Last Updated: May 9, 2022
- Will Receiving a Blake LFO Refund Check Affect My Social Security Benefits?
- Will social security count the Blake check as a resource?
- Will Social Security count the Blake check as income?
- What should you do?
- What if Social Security reduces your benefit amount because they count your Blake refund as income.
- What if Social Security issues an overpayment claiming that you need to pay back the benefits you already received because your Blake refund put you over the resource limit for several months?
- What if I need help with my social security problem related to a Blake LFO refund?
If you have your drug possession conviction vacated because of the State v. Blake court decision, you may get a refund for the money you previously paid to the court because of that conviction. These fees are sometimes called legal financial obligations (LFOs). If you receive a check from the court refunding these LFOs that you previously paid, this check may impact your Social Security Benefits.
If you are receiving SSDI or Retirement Benefits, programs that require work and tax payments, a Blake refund check will not put your benefits at risk because these are not need-based programs. However, if you receive SSI benefits, they may be affected by receiving a Blake refund check.
To find out which type of benefits you have, you can look at your letters from Social Security which should label which benefits you are receiving. Additionally, if you are receiving exactly the Federal Benefit Rate of $841 for an individual or $1261 for a couple, you are likely receiving SSI. On the other hand, if you are receiving more than the Federal Benefit Rate, you are likely receiving Title II benefits, for example, SSDI.
You are not eligible for SSI benefits if you have over $2,000 in resources. Resources include bank accounts, vehicles (if you have more than one), and other financial accounts. This limit is $3000 for a couple.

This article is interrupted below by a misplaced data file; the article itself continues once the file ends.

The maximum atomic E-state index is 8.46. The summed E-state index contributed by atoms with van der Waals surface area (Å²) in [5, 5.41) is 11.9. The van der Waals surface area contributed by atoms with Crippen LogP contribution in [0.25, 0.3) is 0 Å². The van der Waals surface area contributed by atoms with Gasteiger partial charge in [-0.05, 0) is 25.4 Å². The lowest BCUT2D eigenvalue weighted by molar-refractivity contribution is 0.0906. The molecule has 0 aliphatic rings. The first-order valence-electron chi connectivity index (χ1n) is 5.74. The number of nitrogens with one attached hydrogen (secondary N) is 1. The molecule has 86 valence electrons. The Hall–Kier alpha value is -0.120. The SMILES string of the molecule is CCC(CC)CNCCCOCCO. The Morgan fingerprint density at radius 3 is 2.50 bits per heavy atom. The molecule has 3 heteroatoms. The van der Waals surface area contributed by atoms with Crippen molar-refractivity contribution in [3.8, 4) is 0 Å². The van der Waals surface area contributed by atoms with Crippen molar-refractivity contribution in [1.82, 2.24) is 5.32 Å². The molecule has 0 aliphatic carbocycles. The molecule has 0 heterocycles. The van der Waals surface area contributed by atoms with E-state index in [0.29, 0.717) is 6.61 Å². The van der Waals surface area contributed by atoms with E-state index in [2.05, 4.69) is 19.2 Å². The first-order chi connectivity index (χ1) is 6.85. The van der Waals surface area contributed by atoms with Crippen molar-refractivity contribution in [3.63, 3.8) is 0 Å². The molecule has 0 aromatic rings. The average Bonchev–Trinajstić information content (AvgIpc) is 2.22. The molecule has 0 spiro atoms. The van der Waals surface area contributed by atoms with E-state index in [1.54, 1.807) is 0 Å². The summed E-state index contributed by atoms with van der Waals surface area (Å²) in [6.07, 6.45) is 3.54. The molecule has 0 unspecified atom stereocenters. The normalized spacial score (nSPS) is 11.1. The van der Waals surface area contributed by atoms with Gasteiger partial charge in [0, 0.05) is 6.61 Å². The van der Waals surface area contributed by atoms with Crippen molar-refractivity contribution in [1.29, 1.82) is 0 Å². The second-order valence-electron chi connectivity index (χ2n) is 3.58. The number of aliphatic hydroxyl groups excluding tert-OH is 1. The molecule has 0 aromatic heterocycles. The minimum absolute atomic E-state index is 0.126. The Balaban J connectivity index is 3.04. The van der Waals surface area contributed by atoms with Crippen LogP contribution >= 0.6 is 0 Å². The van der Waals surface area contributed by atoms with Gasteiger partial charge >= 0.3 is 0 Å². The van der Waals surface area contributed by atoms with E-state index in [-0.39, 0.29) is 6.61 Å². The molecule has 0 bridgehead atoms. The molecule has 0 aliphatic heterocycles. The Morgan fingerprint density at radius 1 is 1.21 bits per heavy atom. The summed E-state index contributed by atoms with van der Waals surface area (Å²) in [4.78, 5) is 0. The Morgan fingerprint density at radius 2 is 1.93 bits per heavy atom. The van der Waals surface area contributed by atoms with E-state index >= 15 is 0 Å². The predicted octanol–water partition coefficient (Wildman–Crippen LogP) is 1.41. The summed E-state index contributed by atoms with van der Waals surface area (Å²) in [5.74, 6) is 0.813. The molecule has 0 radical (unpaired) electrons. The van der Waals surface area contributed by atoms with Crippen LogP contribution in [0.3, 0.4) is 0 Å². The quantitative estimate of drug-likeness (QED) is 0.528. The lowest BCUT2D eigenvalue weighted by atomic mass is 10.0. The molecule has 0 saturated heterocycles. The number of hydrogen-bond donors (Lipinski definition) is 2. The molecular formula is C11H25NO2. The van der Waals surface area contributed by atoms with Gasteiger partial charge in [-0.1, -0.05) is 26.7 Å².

Sometimes Social Security makes exceptions for certain types of resources where they give you a grace period to spend the money before they count it as a resource. For example, when SSI beneficiaries received Economic Impact Payments (stimulus checks) during the beginning of the pandemic, they were given a 12-month grace period to spend the money before it counted as a resource that could put them over the limit. It is not clear at this time if Social Security will make an exception like this for Blake refund payments.
If you get SSI benefits, Social Security will reduce your benefits based on any income you receive. This includes unearned income, like gifts. Social Security will probably not count the Blake refund checks as income because they are refunds of money you have already earned.SeeSSA – POMS: SI 00815.250
What should you do?
If you receive a refund:
Report the check to Social Security by calling your local Social Security field office and informing them that you received this check and explain to them that it is a refund.
You will also want to spend the Blake refund check quickly. Social Security counts your resources on the first of the month, so if you spend the Blake check before the first of the month, it will not count as resources for that month. You can put resources in a special needs trust account or an ABLE account. You can also spend down the resources on things that Social Security does not count as resources.
Things you can spend money on for a “spend down:”
- Household goods or personal effects – for example electronics, appliances, furniture etc.
- The home you live in
- Your first vehicle, if used for transportation
- Burial spaces
- Burial funds up to $1500
- Property used in a trade or business
Send a Request for Reconsideration (SSA Form 561) to Social Security and in it explain that the check was not income because it was a refund. This needs to be done within ten days to retain your benefits while they decide. You may include the citation to this Social Security rule for rebates and refunds: “SSA – POMS: SI 00815.250“
You can file a Request for Reconsideration form mentioned above, arguing that an exception to the resource limit should apply because this payment is unique and was a refund.
You may also send a Request for a Waiver (SSA Form 632)to Social Security and explain that there should be an exception to the resource limit because this payment is unique. Also, you will want to explain on this form that you were not at fault for the overpayment, and you cannot afford to repay the overpayment.
You can contact: